Sinema has no confidence for safe, workable plan after ban lifted on asylum seekers at border
Apr 5, 2022, 3:16 PM
(AP Photo/Gregory Bull, File)
PHOENIX — U.S. Sen. Kyrsten Sinema of Arizona said Tuesday she has no confidence in the Biden administration to form a workable plan after it lifts the ban on asylum seekers at the U.S.-Mexico border next month.
“The reality is they don’t have a plan in place,” Sinema, a Democrat, told KTAR News 92.3 FM’s Gaydos and Chad.
Sinema and Mark Kelly, Arizona’s other Democratic senator, have been vocal about their distaste for ending Title 42 — named for a 1944 public health law — by May 23 because a plan to safely manage asylum seekers hasn’t been communicated by the Biden administration.
Sinema said she spoke directly with U.S. Homeland Security Secretary Alejandro Mayorkas and will hold a hearing with him soon so he can explain how they will implement a fair, humane process for asylum seekers.
But Sinema’s concerns are growing as the end date nears without affirmation of a new plan.
Sinema said she was briefed that as many as a million migrants could approach the southern border in the six weeks after the ban is ended.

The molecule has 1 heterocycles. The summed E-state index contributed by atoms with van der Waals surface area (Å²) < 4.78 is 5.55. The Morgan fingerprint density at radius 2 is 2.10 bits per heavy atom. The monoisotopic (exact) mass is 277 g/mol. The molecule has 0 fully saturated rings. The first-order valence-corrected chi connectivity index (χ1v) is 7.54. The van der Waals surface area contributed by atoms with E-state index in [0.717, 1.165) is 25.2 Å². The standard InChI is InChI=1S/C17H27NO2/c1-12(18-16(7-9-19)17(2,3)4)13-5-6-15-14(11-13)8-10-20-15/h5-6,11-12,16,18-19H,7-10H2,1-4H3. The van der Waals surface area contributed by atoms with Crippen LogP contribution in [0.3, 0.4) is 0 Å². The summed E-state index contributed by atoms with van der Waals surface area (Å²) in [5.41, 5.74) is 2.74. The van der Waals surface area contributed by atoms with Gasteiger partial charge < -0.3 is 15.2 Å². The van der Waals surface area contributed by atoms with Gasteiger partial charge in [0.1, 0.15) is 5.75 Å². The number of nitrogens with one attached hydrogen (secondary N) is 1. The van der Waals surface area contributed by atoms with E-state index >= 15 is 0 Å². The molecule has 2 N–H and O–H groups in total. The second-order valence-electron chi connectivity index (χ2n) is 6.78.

“We know what is coming … Arizona has been paying the price from the federal government’s failure to fix the system for years,” Sinema said.
“What we’re facing is a crisis that is very challenging but is not new. I am very concerned about the impact this will have on our border communities.”
The Title 42 restrictions went into place in March 2020 under the Trump administration as coronavirus cases soared.
While officials said at the time that it was a way to keep COVID-19 out of the United States, there always has been criticism that the restrictions were used as an excuse to seal the border to migrants that Trump did not want to let in anyway.
The health order has caused migrants to be expelled from the United States more than 1.7 million times since March 2020 without a chance for them to request asylum.
Biden came into office promising a return to more “humane” immigration policies after the Trump administration, which separated thousands of children from their parents at the border.
But Trump dramatically changed how the U.S. system functions, shrinking the number of asylum-seekers allowed into the U.S. and adding restrictions that caused the backlog of immigration court cases to explode.
“It’s difficult on DHS and the nonprofits in Arizona to keep people safe,” Sinema said.
The Associated Press contributed to this report.
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